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Buy Credible Carbon Offsets

Planting trees is just one way to offset carbon. Photo by Mary Reed.

While those who seek to reduce their carbon footprint do so with the best of intentions, there is growing concern that some carbon offsets – payment for projects that reduce carbon dioxide in the atmosphere – are a scam or aren’t actually balancing out emissions. With a little investigation, however, you can be sure your investment is shrinking the size of your carbon impact.

“We believe that reducing your footprint is the first and necessary step,” says Zoe Kant, a carbon finance specialist with The Nature Conservancy. When exhausting all other options to reduce your carbon footprint still isn’t enough, a final option is offsets. “It’s extremely important that those carbon offsets be credible, otherwise your money is not leading to a reduction of carbon or greenhouse gases in the atmosphere,” Kant says.

Here are some deal makers and breakers when it comes to choosing credible carbon offsets:

Additionality. The goal of carbon offsets is to support new, or additional, projects – that is, projects made possible by your carbon credit dollars, such as renewable energy development. You don’t want to pay for projects that would happen even without your carbon offsets.

Monitoring mechanisms. If greenhouse gas emission reductions are not being measured or monitored, there’s reason to be suspicious. The more information, the better, according to Kant.

Leakage. There’s a difference between reducing emissions and shifting them elsewhere. “The buzzword for that in the carbon world is ‘leakage,’” Kant says. “You blow up a balloon and then you squeeze part of it, and then basically another part of the balloon pops out.”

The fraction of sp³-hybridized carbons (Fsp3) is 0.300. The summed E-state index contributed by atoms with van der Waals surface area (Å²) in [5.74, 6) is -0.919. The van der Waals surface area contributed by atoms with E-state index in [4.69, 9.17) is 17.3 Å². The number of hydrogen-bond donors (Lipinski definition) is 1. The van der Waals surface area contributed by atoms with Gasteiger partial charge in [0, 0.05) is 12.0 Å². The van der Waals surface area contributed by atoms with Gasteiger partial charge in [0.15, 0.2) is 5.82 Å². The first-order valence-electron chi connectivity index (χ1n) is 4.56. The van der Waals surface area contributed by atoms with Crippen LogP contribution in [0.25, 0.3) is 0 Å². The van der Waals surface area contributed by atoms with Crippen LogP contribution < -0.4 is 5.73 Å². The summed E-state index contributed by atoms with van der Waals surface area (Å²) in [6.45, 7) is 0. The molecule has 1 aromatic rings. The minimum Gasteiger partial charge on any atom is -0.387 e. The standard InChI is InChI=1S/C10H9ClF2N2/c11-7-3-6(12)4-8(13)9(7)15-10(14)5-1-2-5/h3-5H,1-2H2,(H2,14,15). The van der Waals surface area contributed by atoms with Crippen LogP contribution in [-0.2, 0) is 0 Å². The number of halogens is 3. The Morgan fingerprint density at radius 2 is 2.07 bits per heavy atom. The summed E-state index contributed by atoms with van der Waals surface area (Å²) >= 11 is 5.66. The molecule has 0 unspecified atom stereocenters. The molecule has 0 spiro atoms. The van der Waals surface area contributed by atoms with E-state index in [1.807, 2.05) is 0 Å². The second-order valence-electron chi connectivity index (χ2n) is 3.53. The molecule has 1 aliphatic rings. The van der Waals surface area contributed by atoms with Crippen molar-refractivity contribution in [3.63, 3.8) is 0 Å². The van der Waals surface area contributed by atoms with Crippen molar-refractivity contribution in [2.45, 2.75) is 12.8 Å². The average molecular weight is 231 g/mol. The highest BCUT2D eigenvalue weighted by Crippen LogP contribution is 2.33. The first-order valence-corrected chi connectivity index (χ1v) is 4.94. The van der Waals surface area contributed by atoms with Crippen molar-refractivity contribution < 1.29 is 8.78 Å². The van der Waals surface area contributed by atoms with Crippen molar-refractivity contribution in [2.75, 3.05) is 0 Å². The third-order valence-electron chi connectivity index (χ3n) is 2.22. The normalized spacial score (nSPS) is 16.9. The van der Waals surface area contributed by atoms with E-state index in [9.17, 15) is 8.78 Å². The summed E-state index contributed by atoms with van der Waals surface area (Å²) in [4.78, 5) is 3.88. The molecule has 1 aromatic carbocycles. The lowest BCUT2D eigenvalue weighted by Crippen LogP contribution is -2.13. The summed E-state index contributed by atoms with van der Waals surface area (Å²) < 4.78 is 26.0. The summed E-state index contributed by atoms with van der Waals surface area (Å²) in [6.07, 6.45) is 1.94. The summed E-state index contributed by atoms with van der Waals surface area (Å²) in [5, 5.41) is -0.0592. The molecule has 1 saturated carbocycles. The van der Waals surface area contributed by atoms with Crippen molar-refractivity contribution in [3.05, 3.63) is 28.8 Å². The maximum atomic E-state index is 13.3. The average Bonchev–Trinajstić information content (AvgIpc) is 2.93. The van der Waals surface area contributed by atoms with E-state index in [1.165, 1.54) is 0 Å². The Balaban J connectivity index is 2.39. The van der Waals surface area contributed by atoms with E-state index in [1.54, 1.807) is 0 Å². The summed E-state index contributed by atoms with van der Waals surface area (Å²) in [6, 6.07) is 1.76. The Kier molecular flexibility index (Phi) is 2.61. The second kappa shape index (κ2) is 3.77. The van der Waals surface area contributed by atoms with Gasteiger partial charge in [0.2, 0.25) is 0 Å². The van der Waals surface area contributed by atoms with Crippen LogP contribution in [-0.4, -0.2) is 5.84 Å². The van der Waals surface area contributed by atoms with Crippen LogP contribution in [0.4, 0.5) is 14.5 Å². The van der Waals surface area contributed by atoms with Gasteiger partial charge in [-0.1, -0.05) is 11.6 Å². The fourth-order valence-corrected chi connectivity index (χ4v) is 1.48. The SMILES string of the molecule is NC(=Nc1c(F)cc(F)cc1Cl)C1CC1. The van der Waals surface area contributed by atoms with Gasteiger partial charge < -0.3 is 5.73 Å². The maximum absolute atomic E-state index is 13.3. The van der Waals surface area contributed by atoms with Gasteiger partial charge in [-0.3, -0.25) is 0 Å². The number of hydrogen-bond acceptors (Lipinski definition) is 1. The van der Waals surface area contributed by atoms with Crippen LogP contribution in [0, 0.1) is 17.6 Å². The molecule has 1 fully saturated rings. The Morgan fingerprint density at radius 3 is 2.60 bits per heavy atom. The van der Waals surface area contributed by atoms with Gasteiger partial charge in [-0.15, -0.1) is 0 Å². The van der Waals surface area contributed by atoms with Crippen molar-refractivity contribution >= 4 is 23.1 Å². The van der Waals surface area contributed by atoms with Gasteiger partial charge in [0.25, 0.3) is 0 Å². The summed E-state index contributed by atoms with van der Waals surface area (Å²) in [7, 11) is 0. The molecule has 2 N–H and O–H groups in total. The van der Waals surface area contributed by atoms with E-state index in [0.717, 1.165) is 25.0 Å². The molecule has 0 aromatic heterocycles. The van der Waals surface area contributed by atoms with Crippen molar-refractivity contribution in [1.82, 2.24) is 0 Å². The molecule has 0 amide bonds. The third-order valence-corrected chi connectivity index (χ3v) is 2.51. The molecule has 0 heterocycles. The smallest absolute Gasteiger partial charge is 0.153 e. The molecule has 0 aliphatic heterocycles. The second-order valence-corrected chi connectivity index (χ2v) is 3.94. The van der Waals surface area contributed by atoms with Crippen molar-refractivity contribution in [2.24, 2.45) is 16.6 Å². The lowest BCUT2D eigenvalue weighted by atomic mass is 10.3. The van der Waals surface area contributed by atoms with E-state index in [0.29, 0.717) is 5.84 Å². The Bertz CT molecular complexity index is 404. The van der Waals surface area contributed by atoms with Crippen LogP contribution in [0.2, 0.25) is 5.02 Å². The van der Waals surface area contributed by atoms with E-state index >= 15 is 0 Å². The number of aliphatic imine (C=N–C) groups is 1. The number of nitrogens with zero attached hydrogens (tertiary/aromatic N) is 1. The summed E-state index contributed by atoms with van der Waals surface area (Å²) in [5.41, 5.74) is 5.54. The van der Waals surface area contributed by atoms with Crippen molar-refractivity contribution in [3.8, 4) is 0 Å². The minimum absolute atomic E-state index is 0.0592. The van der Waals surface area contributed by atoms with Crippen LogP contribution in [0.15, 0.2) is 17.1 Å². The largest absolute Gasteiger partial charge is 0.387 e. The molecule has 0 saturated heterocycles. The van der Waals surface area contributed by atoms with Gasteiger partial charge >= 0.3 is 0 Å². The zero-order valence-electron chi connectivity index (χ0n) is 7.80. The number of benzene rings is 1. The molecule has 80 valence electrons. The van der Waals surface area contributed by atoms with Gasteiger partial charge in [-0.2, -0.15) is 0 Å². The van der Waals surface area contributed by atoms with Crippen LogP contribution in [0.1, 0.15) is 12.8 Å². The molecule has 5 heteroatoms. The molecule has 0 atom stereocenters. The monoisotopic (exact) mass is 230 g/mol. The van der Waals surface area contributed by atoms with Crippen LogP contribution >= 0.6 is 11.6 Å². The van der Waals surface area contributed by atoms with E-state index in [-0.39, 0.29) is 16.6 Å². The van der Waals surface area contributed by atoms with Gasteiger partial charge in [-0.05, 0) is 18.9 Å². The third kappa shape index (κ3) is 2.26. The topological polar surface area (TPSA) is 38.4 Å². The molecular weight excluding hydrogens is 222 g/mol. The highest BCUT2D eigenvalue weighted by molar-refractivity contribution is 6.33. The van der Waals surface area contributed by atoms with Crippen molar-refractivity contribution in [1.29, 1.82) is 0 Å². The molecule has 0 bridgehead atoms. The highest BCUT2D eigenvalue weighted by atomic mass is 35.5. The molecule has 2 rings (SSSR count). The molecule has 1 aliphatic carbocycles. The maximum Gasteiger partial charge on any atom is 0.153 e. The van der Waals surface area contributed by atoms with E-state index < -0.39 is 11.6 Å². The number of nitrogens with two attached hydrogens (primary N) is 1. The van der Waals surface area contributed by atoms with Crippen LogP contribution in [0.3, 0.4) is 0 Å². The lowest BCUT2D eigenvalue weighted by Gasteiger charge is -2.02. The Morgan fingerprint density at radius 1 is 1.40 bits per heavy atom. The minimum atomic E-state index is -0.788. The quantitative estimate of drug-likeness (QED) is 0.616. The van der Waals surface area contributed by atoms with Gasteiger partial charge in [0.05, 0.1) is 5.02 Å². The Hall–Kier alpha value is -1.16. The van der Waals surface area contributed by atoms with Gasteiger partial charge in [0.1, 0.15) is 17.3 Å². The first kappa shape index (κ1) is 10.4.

Planting trees to capture carbon is shifting emissions if the entity previously using the land moves and deforests a new plot of land to continue its business; new trees are being planted at the expense of forest somewhere else. If leakage cannot be prevented, the carbon emissions shifted elsewhere should be tracked and deducted from the carbon offsets offered.

Backup plans. Especially in the arena of carbon capture, it’s important to check if there are preventive measures in place in the event that the carbon risks being released back into the atmosphere. For example, reforestation credits run the risk that the trees used to absorb carbon dioxide might not remain a forest forever. “The issue here is having safeguards to make sure that that carbon stays in the trees,” Kant says. “If the forest burns down or the land is converted to another use later on, that carbon that was stored in the trees goes back into atmosphere.”

Transparency. A carbon offset program that is open about measuring and monitoring emissions, makes sure carbon isn’t re-emitted into the atmosphere and provides information that backs up its claims has credibility. “If it’s just simply a little marketing webpage that doesn’t have any information to back up the claims, I wouldn’t go with a program like that,” Kant says.

Credible carbon offset programs won’t bury information where people can’t find it, so if your casual dig for facts turns into a full-blown excavation, then take your business elsewhere.

Verification. There are independent, third-party verification programs that can authenticate the legitimacy and credibility of carbon offsets. Voluntary Carbon Standard provides verification for providers, and The Environmental Defense Fund and Carbon Catalog provide a list of projects they deem credible.

Cathy Wilson writes the Green With Envy column for The Post, a student-run daily newspaper serving Ohio University.